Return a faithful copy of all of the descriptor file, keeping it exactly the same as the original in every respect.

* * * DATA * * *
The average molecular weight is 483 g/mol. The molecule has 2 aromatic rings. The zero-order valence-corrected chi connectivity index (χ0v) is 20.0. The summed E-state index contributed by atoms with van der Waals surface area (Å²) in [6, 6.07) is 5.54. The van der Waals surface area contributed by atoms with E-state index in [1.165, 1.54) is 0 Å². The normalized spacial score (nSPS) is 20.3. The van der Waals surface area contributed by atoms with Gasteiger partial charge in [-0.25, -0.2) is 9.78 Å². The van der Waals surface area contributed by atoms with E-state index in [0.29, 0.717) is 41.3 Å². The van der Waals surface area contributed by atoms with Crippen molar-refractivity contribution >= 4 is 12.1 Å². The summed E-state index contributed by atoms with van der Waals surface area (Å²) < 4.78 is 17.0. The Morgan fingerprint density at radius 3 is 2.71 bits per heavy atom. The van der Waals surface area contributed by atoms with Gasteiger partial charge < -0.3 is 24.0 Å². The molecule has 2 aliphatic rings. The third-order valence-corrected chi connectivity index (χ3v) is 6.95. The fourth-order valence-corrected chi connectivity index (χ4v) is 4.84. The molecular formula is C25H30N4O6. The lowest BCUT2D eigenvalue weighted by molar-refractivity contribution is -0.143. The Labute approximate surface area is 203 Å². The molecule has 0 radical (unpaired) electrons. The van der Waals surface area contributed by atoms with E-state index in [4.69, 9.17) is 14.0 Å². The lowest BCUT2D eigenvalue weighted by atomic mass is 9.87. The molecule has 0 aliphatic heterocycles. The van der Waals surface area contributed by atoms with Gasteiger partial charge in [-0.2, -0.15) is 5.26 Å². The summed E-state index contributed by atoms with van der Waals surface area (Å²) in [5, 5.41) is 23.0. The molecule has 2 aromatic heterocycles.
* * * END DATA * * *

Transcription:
The average molecular weight is 483 g/mol. The molecule has 2 aromatic rings. The zero-order valence-corrected chi connectivity index (χ0v) is 20.0. The summed E-state index contributed by atoms with van der Waals surface area (Å²) in [6, 6.07) is 5.54. The van der Waals surface area contributed by atoms with E-state index in [1.165, 1.54) is 0 Å². The normalized spacial score (nSPS) is 20.3. The van der Waals surface area contributed by atoms with Gasteiger partial charge in [-0.25, -0.2) is 9.78 Å². The van der Waals surface area contributed by atoms with E-state index in [0.29, 0.717) is 41.3 Å². The van der Waals surface area contributed by atoms with Crippen molar-refractivity contribution >= 4 is 12.1 Å². The summed E-state index contributed by atoms with van der Waals surface area (Å²) < 4.78 is 17.0. The Morgan fingerprint density at radius 3 is 2.71 bits per heavy atom. The van der Waals surface area contributed by atoms with Gasteiger partial charge < -0.3 is 24.0 Å². The molecule has 2 aliphatic rings. The third-order valence-corrected chi connectivity index (χ3v) is 6.95. The fourth-order valence-corrected chi connectivity index (χ4v) is 4.84. The molecular formula is C25H30N4O6. The lowest BCUT2D eigenvalue weighted by molar-refractivity contribution is -0.143. The Labute approximate surface area is 203 Å². The molecule has 0 radical (unpaired) electrons. The van der Waals surface area contributed by atoms with E-state index in [4.69, 9.17) is 14.0 Å². The lowest BCUT2D eigenvalue weighted by atomic mass is 9.87. The molecule has 0 aliphatic heterocycles. The van der Waals surface area contributed by atoms with Gasteiger partial charge in [-0.2, -0.15) is 5.26 Å². The summed E-state index contributed by atoms with van der Waals surface area (Å²) in [5, 5.41) is 23.0. The molecule has 2 aromatic heterocycles.